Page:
Families of the Order Ephemeroptera Discovered
in the Great Smoky Mountains National Park
Can't find the families you are looking for? Note:
Families on this list are only those contained
in the ATBI database,
and do not neccessarily include
all Park families from historic park reports, literature,
or other sources that have not yet been entered in the Biodiversity Database.
Also note: where the family name ends with '_family', it means that the family
name has not yet been agreed upon by taxonomists for this group,
or that it was not identified to this level.
In Case You Didn't Know ...
Mayflies are delicate insects that spend most of their lives as nymphs (larvae) living under water.
Much of the mayfly's popularity comes from the fact that it is a food source for trout.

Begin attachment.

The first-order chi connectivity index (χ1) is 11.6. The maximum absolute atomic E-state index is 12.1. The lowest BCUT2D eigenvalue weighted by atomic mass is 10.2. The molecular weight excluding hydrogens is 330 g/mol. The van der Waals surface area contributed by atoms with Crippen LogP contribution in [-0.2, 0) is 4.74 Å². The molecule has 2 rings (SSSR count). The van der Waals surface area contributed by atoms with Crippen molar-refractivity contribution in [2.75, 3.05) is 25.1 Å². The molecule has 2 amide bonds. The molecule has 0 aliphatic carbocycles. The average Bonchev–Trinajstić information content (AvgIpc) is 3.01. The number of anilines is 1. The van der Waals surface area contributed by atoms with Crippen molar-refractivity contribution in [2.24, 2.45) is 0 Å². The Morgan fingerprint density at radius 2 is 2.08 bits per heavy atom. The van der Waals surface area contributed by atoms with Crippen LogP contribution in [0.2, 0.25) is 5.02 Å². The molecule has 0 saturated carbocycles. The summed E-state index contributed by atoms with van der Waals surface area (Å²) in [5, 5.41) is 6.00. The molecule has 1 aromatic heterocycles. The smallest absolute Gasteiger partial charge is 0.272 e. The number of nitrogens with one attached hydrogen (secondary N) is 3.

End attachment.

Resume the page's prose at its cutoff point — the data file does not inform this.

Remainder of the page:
Most nymphal mayflies are herbivores feeding on algae and diatoms, or are detritivores feeding on detritus. Most immature stage mayfly species like well-aerated, pollution-free waters.
The adult stage only appears for a few days for mating, and then because they do not feed, will quickly die. Mayflies are unique members of the insect class in that they are the only ones with a winged pre-adult stage. If you see this insect as an adult, you will notice that it usually will have an upturned abdomen and wings held straight up when standing. Usually the adult also has 3 hair-like appendages extending from its posterior.